Password expiration and reuse-restriction options apply to accounts that use a MySQL built-in authentication plugin (mysql_native_password, sha256_password, or caching_sha2_password). For accounts that use plugins that perform authentication against an external credential system, password expiration and reuse restrictions must be handled externally as well. For information about password management policy, see Section 6.3.8, “Password Management”.

A client has an expired password if the account password was expired manually or the password age is considered greater than its permitted lifetime per the automatic expiration policy. In this case, the server either disconnects the client or restricts the operations permitted to it (see Section 6.3.9, “Server Handling of Expired Passwords”). Operations performed by a restricted client result in an error until the user establishes a new account password.

ALTER USER permits these password_option values for password restriction:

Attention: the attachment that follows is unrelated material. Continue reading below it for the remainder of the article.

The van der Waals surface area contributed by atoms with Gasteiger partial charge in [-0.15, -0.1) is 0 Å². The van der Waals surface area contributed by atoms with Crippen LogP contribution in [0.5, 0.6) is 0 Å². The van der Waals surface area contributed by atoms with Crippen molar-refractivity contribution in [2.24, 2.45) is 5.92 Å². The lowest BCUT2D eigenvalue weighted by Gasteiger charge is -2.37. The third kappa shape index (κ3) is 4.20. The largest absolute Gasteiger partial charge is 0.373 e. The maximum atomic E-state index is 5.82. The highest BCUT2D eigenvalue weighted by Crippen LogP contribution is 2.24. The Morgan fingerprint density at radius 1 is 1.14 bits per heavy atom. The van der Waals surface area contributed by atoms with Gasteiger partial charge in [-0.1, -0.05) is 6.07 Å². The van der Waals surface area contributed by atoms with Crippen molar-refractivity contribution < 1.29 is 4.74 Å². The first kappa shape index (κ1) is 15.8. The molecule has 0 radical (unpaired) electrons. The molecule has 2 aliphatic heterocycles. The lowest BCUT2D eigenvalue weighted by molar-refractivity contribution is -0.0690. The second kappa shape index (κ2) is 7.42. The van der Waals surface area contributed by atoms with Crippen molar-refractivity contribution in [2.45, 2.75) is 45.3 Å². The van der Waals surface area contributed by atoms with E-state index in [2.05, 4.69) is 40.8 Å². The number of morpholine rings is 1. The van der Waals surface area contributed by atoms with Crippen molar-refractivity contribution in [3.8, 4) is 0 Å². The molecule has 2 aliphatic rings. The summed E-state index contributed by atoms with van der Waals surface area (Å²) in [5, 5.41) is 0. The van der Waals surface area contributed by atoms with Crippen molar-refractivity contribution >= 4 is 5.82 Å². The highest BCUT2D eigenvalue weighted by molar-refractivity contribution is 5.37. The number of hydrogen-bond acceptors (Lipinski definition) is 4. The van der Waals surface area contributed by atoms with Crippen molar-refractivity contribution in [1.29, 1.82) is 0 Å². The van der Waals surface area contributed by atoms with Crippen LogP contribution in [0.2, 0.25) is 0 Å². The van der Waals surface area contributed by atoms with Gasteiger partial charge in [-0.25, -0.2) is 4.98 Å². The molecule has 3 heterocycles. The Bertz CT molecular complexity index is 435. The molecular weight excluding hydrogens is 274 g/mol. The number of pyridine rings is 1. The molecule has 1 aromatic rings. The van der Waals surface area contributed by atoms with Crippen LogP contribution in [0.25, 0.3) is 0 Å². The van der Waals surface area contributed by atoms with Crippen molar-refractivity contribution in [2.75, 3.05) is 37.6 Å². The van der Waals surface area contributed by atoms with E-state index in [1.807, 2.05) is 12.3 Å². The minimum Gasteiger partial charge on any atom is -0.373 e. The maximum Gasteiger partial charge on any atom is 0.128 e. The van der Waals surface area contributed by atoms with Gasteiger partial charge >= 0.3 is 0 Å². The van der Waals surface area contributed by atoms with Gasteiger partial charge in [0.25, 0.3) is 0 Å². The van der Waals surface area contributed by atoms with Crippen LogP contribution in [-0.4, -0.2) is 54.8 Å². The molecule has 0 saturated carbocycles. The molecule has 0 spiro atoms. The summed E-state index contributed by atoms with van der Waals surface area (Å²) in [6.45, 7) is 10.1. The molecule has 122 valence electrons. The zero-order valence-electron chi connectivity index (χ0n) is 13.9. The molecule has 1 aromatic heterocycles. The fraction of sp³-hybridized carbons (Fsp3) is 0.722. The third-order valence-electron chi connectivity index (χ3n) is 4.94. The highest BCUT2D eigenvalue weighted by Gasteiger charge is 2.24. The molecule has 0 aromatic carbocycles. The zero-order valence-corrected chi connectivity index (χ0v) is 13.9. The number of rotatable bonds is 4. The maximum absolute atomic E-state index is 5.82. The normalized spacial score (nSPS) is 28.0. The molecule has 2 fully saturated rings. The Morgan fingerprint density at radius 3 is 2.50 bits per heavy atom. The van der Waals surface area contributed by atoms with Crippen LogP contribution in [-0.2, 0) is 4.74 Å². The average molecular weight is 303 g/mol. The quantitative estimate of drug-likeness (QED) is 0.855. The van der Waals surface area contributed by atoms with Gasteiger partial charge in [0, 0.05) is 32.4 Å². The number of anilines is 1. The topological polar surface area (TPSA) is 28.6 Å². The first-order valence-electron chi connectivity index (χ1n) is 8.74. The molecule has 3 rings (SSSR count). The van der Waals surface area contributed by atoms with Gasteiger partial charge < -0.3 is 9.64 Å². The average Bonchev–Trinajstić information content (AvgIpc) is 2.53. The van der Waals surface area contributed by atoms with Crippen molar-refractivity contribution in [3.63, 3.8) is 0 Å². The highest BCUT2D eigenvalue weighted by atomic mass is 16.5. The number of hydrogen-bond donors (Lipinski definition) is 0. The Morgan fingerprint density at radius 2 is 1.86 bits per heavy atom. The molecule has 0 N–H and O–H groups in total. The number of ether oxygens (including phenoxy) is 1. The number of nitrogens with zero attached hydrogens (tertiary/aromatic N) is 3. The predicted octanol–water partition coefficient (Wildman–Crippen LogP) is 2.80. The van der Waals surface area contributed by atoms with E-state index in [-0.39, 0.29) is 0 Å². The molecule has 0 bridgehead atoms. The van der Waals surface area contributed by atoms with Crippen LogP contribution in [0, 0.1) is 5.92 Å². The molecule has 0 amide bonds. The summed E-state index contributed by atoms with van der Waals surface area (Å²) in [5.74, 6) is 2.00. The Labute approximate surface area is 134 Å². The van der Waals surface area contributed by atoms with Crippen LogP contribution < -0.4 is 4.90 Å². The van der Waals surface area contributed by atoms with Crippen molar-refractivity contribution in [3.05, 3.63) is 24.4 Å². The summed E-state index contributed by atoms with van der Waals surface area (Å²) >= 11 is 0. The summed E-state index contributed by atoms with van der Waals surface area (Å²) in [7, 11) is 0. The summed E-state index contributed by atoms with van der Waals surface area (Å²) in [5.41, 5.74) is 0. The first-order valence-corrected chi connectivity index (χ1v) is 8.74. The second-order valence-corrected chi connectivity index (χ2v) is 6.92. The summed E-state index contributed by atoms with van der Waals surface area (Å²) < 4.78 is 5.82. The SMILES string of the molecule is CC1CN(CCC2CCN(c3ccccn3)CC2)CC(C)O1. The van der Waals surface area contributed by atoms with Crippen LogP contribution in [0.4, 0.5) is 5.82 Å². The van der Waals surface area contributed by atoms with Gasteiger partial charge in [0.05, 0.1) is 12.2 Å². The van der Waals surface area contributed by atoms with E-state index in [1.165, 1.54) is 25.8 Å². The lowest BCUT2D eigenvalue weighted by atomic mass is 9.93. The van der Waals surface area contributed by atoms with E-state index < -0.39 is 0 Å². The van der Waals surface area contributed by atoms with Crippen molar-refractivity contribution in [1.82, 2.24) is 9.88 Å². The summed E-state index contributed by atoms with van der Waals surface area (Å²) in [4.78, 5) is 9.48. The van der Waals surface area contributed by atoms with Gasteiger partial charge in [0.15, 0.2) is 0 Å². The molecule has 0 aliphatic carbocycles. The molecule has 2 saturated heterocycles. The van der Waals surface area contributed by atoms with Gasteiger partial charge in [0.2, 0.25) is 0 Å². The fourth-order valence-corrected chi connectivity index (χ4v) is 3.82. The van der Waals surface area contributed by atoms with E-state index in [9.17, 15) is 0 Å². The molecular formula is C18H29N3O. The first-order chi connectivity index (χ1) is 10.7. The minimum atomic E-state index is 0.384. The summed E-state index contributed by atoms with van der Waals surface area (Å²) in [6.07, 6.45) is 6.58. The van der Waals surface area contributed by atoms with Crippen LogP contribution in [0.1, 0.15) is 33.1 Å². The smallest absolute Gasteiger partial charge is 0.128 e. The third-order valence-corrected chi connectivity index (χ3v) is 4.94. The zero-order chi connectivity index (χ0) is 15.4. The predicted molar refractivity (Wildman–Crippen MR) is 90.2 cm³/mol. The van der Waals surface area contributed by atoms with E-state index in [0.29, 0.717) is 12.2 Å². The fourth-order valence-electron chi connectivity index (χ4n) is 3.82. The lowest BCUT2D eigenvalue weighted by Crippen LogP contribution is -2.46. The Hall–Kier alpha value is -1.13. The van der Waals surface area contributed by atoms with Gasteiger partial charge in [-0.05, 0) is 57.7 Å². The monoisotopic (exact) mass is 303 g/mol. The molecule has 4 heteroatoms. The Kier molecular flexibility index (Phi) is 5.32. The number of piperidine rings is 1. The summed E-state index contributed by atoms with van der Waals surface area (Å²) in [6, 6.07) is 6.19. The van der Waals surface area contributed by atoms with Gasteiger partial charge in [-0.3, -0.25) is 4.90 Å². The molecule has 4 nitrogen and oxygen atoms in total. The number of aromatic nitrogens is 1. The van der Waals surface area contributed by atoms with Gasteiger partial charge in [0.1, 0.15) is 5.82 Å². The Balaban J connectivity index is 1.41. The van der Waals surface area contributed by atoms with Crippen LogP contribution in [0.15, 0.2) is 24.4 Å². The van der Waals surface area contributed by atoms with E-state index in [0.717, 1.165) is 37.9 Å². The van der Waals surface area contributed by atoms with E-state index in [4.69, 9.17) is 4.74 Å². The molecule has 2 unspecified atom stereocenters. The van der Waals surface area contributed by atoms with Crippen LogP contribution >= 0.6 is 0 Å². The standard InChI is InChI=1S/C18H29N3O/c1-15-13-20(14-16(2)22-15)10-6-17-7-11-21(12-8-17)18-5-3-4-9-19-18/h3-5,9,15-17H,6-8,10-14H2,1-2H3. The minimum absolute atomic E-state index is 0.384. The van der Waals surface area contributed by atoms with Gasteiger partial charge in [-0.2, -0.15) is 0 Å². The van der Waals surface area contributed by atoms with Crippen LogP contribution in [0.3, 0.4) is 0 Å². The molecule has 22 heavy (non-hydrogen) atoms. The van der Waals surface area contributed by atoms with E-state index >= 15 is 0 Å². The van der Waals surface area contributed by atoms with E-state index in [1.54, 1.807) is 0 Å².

• PASSWORD EXPIRE

    Immediately expires the account password.

    ALTER USER 'jeffrey'@'localhost' PASSWORD EXPIRE;
  • PASSWORD EXPIRE DEFAULT

    Sets the account so that the global expiration policy applies, as specified by the default_password_lifetime system variable.

    ALTER USER 'jeffrey'@'localhost' PASSWORD EXPIRE DEFAULT;
  • PASSWORD EXPIRE NEVER

    Disables password expiration for the account so that its password never expires.

    ALTER USER 'jeffrey'@'localhost' PASSWORD EXPIRE NEVER;
  • PASSWORD EXPIRE INTERVAL N DAY

    Sets the account password lifetime to N days. This statement requires the password to be changed every 180 days:

    ALTER USER 'jeffrey'@'localhost' PASSWORD EXPIRE INTERVAL 180 DAY;

ALTER USER permits these password_option values for controlling reuse of previous passwords based on required minimum number of password changes:

  • PASSWORD HISTORY DEFAULT

    Sets the account so that the global policy about password history length applies, to prohibit reuse of passwords before the number of changes specified by the password_history system variable.

    ALTER USER 'jeffrey'@'localhost' PASSWORD HISTORY DEFAULT;
  • PASSWORD HISTORY N

    Sets the account password history length to N passwords, to prohibit reusing any of the N most recently chosen passwords. This statement prohibits reuse of any of the previous 6 passwords:

    ALTER USER 'jeffrey'@'localhost' PASSWORD HISTORY 6;